Universal access to water and sanitation key to building a resilient Pacific
By Dr Stuart Minchin, Director-General Pacific Community (SPC)
This World Water Day, more than a million Pacific Islanders are waking to the task of collecting drinking water from a polluted stream or well, and to the challenge of finding a safe and private place in the bush or on the beach to go to the toilet.
This is not just an issue of hardship and inconvenience. Lack of access to safe drinking water and sanitation poses a serious health risk - particularly to children - and a fundamental development constraint for Pacific nations. The practice of effective handwashing, a critical weapon in our defence against diseases such as COVID-19, relies on the existence of an affordable, reliable and resilient supply of clean water.
While access to potable water and sanitation is a basic human right that many of us take for granted, it is a right currently denied to over two thirds of Pacific Islanders especially those in rural areas, informal communities on the fringes of the region’s growing urban areas, and on the hundreds of small islands scattered across the Pacific.
The data collected by Pacific nations is striking. Recent data estimates approximately 45% of all Pacific Islanders continue to live without access to basic drinking water facilities, and some 70% live without access to basic sanitation – the highest of any region of the World.
This is exacerbated by the fact that the Pacific is by far the least urbanised region in the world, with close to three quarters of our population living in rural and outer island environments. This equates to around four out of every 10 of our rural dwellers having access to basic drinking water, compared to nine out of ten urban dwellers.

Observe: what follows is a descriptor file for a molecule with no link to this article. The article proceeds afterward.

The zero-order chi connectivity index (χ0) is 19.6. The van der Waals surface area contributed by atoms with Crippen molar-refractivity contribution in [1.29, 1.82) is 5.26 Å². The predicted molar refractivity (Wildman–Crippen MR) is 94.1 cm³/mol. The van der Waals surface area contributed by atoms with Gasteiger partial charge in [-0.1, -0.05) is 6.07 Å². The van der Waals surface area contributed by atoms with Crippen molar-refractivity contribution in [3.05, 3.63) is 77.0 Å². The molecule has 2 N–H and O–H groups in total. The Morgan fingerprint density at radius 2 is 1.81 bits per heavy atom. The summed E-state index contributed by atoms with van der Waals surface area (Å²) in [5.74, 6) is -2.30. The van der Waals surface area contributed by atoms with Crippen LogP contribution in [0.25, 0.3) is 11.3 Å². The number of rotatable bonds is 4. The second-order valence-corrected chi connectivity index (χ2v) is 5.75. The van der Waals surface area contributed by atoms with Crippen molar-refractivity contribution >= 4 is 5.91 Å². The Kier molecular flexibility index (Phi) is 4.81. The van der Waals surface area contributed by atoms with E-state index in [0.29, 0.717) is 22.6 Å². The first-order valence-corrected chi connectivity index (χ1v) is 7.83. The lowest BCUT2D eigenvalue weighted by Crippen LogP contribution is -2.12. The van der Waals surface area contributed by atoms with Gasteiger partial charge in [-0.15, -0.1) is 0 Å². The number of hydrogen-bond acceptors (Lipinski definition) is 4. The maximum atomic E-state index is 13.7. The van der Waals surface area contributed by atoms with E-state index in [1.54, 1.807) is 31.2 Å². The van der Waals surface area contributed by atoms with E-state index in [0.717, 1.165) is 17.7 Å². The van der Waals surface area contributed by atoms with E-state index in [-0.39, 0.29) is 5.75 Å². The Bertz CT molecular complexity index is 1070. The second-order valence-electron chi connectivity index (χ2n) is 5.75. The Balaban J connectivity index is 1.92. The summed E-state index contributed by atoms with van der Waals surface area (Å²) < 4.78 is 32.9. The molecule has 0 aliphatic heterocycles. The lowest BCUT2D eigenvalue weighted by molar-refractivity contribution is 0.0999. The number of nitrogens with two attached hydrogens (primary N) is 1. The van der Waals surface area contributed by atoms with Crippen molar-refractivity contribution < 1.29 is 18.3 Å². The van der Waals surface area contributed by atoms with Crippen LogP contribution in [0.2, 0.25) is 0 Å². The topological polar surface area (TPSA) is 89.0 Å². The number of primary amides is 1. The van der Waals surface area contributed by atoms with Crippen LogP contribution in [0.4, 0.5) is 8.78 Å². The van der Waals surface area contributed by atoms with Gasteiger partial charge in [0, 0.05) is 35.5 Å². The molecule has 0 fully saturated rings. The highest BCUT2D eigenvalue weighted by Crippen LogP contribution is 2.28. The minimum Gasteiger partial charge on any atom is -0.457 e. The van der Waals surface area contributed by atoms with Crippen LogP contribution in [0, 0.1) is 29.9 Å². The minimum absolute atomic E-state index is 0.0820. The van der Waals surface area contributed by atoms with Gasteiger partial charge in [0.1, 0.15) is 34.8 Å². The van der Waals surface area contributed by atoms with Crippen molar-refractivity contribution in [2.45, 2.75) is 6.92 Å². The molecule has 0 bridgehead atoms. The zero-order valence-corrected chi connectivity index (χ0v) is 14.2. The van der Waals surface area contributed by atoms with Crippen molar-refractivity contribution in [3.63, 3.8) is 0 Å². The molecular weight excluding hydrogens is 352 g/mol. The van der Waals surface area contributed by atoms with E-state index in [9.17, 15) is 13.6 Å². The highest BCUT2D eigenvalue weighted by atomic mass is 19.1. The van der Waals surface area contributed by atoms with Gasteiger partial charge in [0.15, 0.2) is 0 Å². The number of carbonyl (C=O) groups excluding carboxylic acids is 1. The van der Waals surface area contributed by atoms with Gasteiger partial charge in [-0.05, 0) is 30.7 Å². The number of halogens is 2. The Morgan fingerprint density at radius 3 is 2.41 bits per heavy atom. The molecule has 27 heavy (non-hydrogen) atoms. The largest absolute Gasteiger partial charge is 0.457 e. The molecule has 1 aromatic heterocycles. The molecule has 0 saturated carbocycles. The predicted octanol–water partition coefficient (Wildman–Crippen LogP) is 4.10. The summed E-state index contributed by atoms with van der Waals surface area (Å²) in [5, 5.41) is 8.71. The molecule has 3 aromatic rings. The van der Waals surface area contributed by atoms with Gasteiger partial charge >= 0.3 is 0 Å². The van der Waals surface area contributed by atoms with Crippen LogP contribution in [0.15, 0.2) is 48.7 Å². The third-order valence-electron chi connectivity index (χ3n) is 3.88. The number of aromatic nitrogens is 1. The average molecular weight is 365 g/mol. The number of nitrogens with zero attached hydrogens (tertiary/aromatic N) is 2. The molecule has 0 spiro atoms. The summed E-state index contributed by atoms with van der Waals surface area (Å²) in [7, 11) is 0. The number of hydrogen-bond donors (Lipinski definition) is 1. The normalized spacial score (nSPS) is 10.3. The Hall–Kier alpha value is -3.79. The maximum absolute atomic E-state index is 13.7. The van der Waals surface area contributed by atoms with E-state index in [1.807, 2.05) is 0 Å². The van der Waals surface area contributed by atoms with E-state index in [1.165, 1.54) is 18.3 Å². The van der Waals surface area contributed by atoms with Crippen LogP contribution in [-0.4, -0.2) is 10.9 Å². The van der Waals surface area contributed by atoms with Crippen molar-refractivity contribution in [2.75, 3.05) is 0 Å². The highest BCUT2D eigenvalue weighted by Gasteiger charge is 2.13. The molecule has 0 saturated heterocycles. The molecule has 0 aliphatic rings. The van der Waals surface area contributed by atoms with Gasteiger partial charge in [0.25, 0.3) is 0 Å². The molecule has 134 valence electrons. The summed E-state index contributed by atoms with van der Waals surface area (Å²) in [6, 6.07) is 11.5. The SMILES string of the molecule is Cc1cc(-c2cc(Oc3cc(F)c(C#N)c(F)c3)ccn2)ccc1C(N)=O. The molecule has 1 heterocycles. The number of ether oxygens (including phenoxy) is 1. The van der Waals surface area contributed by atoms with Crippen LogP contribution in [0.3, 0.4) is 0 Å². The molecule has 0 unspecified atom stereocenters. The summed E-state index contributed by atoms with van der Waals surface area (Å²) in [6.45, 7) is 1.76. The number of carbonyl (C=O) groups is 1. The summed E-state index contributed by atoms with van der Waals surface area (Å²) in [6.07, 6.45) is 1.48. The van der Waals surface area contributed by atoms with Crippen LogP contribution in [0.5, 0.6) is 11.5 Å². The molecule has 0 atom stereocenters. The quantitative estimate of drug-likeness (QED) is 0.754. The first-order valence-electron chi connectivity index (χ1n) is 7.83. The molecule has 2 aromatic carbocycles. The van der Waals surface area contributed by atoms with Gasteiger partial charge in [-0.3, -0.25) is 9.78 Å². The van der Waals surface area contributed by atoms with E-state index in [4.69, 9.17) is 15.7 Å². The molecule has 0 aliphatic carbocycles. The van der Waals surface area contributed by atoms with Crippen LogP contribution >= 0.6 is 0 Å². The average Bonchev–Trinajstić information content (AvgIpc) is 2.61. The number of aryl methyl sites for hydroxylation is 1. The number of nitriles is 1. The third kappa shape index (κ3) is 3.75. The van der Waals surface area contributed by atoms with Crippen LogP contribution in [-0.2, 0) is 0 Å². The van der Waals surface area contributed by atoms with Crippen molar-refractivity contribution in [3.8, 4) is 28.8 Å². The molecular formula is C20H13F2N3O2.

While these numbers are justifiably alarming, they don’t reflect the progress being made across the Pacific as a result of communities, governments and organisations working together. In Kiribati, for example, these efforts are beginning to show real results, with the atoll nation now recognised as one of only sixteen countries globally that have reduced rates of open defecation by more than 20% since 2000.
Indeed, significant efforts are occurring in every Pacific Island Country and Territory, however these efforts are not keeping pace with the pressures of population growth and the impacts of disaster and climate change.
In 2019, the World Risk Report found that the Pacific is once again leading the world in its exposure to disaster risk with five Pacific nations to be amongst the world’s top twelve countries ranked by exposure and vulnerability. This reality translates into genuine impacts on Pacific communities and, as a region disproportionately impacted by climate change and disaster, our challenge is to ensure that our water and sanitation services both improve the lives and livelihoods of Pacific people whilst ensuring water and sanitation facilities can withstand the impact of disaster and climate change.
Local knowledge and innovation are key to supporting robust and appropriate technologies that can withstand the impacts of extreme climate events and disasters and, in collaboration with global and regional partners such as the European Union and New Zealand, SPC is working with our member countries to demonstrate what local water and sanitation solutions can look like at the local level.
Whether by harnessing the latest survey technologies to find untapped water sources such as groundwater, working with remote communities to build sustainable and resilient drinking water systems, or by strengthening the capacity of atoll communities to anticipate, prepare for and respond to the impacts of drought, SPC has seen that locally-driven, evidence-based action can make a real difference.
To meet the challenge of securing safe water and sanitation for all, local solutions such as these need to be replicated and upscaled in collaboration with all partners and with a renewed sense of urgency. Local communities are core to this and will need greater support at grass-root levels to ensure access to water and sanitation supports the health, livelihoods and local environments of future generations.
We must accelerate action now and we must do it together.
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